The line inched forward. Vanessa left Arianna sitting against the cold wall.


But the threat didn’t phase her. She nudged herself over to her mother on her bottom.

“Hear that?” a hefty man turned back towards them.

Kenny chimed in.

“I heard this is worth the wait.”

“It’d better be worth the wait,” said the stranger.

“Okay, I have to go.”

He was referring to peeing.

“Just wait a little longer,” Vanessa begged.

“I’m going to pee my pants!”

“You can hold it, please! Don’t let me alone with these kids!”

Kenny stuffed his hands in his jean pockets, defeated.


The line folded and twisted through the cold cavern, descending deeper and deeper underground. The children began first; complaining, crying. Then the adults in front of them started hollering down the deep tunnel, “Hey, how much longer?”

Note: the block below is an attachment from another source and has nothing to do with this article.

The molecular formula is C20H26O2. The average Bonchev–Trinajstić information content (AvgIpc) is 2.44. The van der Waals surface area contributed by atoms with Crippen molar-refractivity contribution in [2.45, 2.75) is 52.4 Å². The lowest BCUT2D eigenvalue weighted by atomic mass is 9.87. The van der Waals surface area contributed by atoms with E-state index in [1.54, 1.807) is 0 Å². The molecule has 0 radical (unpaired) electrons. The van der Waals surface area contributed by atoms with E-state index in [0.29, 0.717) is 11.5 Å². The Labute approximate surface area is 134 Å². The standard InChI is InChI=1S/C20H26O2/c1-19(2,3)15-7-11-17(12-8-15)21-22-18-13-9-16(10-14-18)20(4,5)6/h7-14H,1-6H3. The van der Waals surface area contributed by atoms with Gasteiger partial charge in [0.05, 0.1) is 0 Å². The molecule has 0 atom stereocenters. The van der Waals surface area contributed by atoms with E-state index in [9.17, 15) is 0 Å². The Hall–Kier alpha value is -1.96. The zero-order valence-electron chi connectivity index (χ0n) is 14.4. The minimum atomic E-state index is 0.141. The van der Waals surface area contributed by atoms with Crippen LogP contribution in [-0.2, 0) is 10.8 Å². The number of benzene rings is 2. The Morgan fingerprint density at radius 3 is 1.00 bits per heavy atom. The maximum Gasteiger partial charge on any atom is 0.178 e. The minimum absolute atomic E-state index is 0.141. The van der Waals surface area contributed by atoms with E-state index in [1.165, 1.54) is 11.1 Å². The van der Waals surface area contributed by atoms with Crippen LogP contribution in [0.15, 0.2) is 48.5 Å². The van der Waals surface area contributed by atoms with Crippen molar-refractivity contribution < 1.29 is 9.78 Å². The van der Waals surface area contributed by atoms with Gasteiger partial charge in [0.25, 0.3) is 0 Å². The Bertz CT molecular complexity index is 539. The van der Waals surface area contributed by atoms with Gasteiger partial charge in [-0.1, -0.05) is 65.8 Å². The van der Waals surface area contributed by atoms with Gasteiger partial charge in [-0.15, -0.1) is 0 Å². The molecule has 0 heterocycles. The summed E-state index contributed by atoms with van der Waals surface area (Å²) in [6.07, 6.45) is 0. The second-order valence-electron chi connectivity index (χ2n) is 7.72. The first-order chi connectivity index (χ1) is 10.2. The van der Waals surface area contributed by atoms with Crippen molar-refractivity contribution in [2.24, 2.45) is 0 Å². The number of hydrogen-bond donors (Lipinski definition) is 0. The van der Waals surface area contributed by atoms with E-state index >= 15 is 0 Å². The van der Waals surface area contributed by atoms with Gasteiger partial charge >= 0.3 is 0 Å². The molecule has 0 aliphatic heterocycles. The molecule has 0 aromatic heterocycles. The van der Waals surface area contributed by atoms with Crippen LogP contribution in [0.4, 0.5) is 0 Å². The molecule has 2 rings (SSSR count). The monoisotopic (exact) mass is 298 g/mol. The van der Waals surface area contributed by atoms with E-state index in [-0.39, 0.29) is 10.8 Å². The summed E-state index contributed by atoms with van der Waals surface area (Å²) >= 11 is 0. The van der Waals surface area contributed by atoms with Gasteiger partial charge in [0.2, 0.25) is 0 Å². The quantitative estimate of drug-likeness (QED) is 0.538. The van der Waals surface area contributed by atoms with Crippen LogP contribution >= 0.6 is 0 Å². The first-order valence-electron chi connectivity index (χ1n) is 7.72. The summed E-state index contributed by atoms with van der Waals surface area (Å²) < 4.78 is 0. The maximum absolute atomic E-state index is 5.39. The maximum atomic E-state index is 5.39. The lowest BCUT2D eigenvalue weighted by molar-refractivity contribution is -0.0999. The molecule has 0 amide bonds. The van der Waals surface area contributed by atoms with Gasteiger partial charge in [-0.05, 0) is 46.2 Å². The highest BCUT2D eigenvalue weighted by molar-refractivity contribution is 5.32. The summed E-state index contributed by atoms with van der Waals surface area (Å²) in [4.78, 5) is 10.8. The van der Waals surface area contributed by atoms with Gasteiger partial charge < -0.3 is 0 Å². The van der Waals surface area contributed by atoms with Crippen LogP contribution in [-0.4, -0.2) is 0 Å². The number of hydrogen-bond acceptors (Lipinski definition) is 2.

Kenny and the man decided to take a walk out of line to see how far it actually went. Vanessa waited another hour, carrying Arianna on her back as Jackson trailed behind them angrily. Then finally they returned.

“We gotta get out of here!” Kenny said.

Vanessa recognized fear in his voice, but didn’t understand.


“We walked for an hour. The line doesn’t end! I finally peed in the dwarf creak.”

“What do you mean, doesn’t end?”

Her eyes were already glazed over from exhaust. She was having trouble comprehending.

“Let’s go!” the man instructed his family.

They tried rushing passed them. Then stopped abruptly, as if they had slammed into something. They put their hands up in the air. Vanessa read the terror in their wide horrified eyes. Saw their skin drain of its color.

“What?” she asked.

The man pushed and knocked at something hard.

“There’s a wall here!”

His wife started crying. She dropped to the cold cement like Arianna.

“What?” Vanessa said, trying to pull herself out of the nightmare.

Kenny tried to take JJ, but also crashed into the invisible wall. He tried to see it, but there was nothing there to see.